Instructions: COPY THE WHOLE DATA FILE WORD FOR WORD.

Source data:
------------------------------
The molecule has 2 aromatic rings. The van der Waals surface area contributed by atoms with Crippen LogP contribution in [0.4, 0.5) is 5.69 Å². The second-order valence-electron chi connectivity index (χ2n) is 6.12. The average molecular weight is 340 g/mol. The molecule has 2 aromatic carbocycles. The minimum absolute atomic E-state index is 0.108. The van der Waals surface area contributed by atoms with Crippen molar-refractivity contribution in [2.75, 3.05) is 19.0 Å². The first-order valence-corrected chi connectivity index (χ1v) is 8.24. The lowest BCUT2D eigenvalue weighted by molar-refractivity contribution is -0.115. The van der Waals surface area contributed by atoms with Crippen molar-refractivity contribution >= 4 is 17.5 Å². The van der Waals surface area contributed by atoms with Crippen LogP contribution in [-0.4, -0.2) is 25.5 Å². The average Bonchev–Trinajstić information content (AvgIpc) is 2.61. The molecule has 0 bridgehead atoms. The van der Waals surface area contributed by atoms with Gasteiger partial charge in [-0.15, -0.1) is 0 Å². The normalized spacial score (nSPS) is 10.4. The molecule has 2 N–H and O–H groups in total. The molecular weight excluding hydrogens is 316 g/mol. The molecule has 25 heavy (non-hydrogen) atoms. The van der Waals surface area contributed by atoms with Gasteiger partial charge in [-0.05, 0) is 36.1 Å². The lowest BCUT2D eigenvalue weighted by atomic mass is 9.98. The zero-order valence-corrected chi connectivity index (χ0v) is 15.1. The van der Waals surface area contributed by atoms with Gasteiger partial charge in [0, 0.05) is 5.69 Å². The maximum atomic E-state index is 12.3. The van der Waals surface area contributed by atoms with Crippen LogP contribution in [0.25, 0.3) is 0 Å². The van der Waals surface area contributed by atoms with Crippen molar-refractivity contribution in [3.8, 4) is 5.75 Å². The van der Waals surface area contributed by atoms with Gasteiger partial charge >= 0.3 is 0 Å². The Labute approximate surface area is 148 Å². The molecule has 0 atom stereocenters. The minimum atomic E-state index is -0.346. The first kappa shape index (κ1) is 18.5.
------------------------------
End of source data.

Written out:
The molecule has 2 aromatic rings. The van der Waals surface area contributed by atoms with Crippen LogP contribution in [0.4, 0.5) is 5.69 Å². The second-order valence-electron chi connectivity index (χ2n) is 6.12. The average molecular weight is 340 g/mol. The molecule has 2 aromatic carbocycles. The minimum absolute atomic E-state index is 0.108. The van der Waals surface area contributed by atoms with Crippen molar-refractivity contribution in [2.75, 3.05) is 19.0 Å². The first-order valence-corrected chi connectivity index (χ1v) is 8.24. The lowest BCUT2D eigenvalue weighted by molar-refractivity contribution is -0.115. The van der Waals surface area contributed by atoms with Crippen molar-refractivity contribution >= 4 is 17.5 Å². The van der Waals surface area contributed by atoms with Crippen LogP contribution in [-0.4, -0.2) is 25.5 Å². The average Bonchev–Trinajstić information content (AvgIpc) is 2.61. The molecule has 0 bridgehead atoms. The van der Waals surface area contributed by atoms with Gasteiger partial charge in [-0.15, -0.1) is 0 Å². The normalized spacial score (nSPS) is 10.4. The molecule has 2 N–H and O–H groups in total. The molecular weight excluding hydrogens is 316 g/mol. The molecule has 25 heavy (non-hydrogen) atoms. The van der Waals surface area contributed by atoms with Gasteiger partial charge in [-0.05, 0) is 36.1 Å². The lowest BCUT2D eigenvalue weighted by atomic mass is 9.98. The zero-order valence-corrected chi connectivity index (χ0v) is 15.1. The van der Waals surface area contributed by atoms with Gasteiger partial charge in [0, 0.05) is 5.69 Å². The maximum atomic E-state index is 12.3. The van der Waals surface area contributed by atoms with Crippen LogP contribution in [0.25, 0.3) is 0 Å². The van der Waals surface area contributed by atoms with Crippen molar-refractivity contribution in [3.8, 4) is 5.75 Å². The van der Waals surface area contributed by atoms with Gasteiger partial charge >= 0.3 is 0 Å². The Labute approximate surface area is 148 Å². The molecule has 0 atom stereocenters. The minimum atomic E-state index is -0.346. The first kappa shape index (κ1) is 18.5.